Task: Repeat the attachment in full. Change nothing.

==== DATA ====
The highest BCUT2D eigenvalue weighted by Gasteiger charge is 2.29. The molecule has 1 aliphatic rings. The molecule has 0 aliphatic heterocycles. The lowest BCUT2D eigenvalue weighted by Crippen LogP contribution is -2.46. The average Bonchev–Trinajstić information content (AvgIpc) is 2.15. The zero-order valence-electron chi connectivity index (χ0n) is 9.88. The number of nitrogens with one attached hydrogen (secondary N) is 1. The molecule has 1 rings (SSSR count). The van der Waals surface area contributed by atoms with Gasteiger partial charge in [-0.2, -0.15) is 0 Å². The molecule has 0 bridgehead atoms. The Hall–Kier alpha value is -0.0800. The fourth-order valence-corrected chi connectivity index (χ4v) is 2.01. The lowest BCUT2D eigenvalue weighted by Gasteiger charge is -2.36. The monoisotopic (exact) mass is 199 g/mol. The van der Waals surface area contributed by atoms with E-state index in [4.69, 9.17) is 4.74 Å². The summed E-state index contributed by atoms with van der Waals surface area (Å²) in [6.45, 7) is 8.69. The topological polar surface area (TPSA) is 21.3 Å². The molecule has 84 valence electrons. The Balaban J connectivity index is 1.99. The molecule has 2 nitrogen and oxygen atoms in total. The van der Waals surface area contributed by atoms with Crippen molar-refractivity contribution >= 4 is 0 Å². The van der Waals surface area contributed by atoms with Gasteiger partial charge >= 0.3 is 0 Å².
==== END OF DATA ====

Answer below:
The highest BCUT2D eigenvalue weighted by Gasteiger charge is 2.29. The molecule has 1 aliphatic rings. The molecule has 0 aliphatic heterocycles. The lowest BCUT2D eigenvalue weighted by Crippen LogP contribution is -2.46. The average Bonchev–Trinajstić information content (AvgIpc) is 2.15. The zero-order valence-electron chi connectivity index (χ0n) is 9.88. The number of nitrogens with one attached hydrogen (secondary N) is 1. The molecule has 1 rings (SSSR count). The van der Waals surface area contributed by atoms with Gasteiger partial charge in [-0.2, -0.15) is 0 Å². The molecule has 0 bridgehead atoms. The Hall–Kier alpha value is -0.0800. The fourth-order valence-corrected chi connectivity index (χ4v) is 2.01. The lowest BCUT2D eigenvalue weighted by Gasteiger charge is -2.36. The monoisotopic (exact) mass is 199 g/mol. The van der Waals surface area contributed by atoms with E-state index in [4.69, 9.17) is 4.74 Å². The summed E-state index contributed by atoms with van der Waals surface area (Å²) in [6.45, 7) is 8.69. The topological polar surface area (TPSA) is 21.3 Å². The molecule has 84 valence electrons. The Balaban J connectivity index is 1.99. The molecule has 2 nitrogen and oxygen atoms in total. The van der Waals surface area contributed by atoms with Crippen molar-refractivity contribution >= 4 is 0 Å². The van der Waals surface area contributed by atoms with Gasteiger partial charge >= 0.3 is 0 Å².